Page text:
In this case, ArcelorMittal Exploitation minière Canada sought judicial review of the decision of the Tribunal administratif du travail (TAT) in an action for wage claims under the Act Respecting Labour Relations, Vocational Training and Workforce Management in the Construction Industry (Act) brought by the Commission de la construction du Québec.

In the decision under review, the TAT concluded that the extension of ArcelorMittal's rail line and other works are construction works within the meaning of the Act.

Applying a standard of reasonableness, the Court dismissed ArcelorMittal's application for judicial review. The Court held that the TAT's interpretation of the Act was consistent with decades of existing jurisprudence: the TAT applied the criteria set out in the jurisprudence to determine whether the railway is a "civil engineering work" as defined in paragraph (f) of the first subparagraph of s. 1 of the Act. One of these criteria concerns the general utility of the work. This criterion must be interpreted broadly and liberally. A work may be both of private utility in some aspects and of general utility in others. The TAT concluded that this was the case for the ArcelorMittal railway and that it must therefore be considered a "civil engineering work." The Court decided that the TAT's conclusions "are a perfect example of consistent and intelligible reasoning."

The Court also rejected the argument that the TAT had confused the notions of "utility" and public "interest." Further, it held that the TAT was justified in using a 1961 construction decree as an indicator of the legislator's intent: at the time, railways were not excluded from the scope of the construction industry. If the legislator's intention was to exclude them, it would have done so expressly as it did for other types of works: "The decision is justified, intelligible, reasoned and reasonable."


In this case, the Alberta Court of Queen's Bench reviewed an Alberta Department of Energy decision concerning the calculation of the prior net cumulative balance (PNCB) of the Fort Hills Oil Sands Project under the Oil Sands Royalty Regulation (Regulation).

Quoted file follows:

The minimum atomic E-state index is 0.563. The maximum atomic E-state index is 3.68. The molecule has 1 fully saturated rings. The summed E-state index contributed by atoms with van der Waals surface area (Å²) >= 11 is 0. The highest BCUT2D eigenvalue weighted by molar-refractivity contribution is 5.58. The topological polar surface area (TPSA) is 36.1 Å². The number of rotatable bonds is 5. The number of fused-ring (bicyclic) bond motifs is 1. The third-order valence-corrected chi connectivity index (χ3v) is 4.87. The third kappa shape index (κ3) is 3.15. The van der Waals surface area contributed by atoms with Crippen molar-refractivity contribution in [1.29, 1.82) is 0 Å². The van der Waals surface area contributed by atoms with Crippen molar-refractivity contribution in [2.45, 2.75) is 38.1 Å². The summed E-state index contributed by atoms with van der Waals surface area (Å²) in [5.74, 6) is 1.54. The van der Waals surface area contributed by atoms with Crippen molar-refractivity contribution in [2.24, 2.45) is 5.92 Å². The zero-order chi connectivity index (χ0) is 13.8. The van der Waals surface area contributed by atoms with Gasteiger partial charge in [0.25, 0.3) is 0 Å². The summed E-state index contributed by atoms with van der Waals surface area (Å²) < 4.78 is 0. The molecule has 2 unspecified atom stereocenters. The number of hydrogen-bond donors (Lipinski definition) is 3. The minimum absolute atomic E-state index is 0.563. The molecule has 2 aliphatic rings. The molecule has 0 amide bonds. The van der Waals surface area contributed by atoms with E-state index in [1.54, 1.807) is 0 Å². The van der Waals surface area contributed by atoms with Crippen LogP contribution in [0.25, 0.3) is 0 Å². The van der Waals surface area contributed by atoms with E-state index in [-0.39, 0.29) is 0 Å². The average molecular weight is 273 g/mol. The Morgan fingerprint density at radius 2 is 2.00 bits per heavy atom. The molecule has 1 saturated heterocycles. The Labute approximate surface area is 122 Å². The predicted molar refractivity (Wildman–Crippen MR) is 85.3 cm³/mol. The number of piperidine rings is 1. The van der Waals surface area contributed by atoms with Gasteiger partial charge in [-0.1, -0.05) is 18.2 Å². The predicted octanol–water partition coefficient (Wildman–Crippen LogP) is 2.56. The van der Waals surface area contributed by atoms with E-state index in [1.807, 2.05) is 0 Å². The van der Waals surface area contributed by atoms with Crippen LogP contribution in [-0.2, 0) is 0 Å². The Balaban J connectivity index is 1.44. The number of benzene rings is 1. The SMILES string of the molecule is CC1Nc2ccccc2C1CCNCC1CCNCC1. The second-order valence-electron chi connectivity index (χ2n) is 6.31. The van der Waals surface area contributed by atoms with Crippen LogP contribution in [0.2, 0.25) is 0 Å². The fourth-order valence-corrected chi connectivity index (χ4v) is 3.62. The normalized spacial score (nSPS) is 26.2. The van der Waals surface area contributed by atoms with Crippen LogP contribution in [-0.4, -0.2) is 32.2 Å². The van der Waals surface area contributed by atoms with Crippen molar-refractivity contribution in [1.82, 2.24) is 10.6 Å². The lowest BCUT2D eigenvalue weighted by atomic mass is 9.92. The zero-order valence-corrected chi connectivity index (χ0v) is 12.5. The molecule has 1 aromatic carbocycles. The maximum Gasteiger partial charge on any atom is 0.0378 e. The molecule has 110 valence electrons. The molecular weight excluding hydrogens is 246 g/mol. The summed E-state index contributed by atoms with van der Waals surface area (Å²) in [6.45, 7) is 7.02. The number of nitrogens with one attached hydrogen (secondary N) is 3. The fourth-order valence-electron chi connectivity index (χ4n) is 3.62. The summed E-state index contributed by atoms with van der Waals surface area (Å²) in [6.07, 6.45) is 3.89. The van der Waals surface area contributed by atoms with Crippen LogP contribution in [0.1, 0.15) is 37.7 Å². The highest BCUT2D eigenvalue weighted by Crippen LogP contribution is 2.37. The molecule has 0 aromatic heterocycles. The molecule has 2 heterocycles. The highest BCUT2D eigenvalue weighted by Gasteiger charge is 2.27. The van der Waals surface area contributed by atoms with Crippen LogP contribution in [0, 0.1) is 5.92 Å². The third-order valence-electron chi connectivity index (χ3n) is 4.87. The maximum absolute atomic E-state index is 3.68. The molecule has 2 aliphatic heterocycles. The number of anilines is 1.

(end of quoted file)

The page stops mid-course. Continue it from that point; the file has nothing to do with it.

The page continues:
The Crown in Right of Alberta owns 97% of oil sands mineral rights in the province of Alberta. Pursuant to the Regulation, the Crown shares in the risk of development by taking only a minimum royalty until the point in time where cumulative revenues equal cumulative cost. Approvals issued under the Regulation permit an oil sands project to participate in this royalty regime. The Regulation also provides for recovery by the developer of PNCB, which is comprised of certain eligible start-up costs incurred prior to approval.

The Fort Hills Project (Project) was approved in 2002, with amendments to that approval in 2005 and 2009. When oil prices dropped significantly in late 2008, certain aspects of the Project were slowed. The mining portion of the Project remained on hold through Suncor's merger with Petro-Canada in 2009 and plans to continue the Project were not finalized until early 2011. In November of that year, the Project operator submitted an oils sands royalty application under the Regulation, which sought an effective date of November 1, 2011 and PNCB of more than C$1.8 billion. Alberta Energy approved the application, but revised the claimed PNCB to C$33,024,321, subject to audit. Alberta Energy completed its audit in 2015, and reduced the PNCB to nil.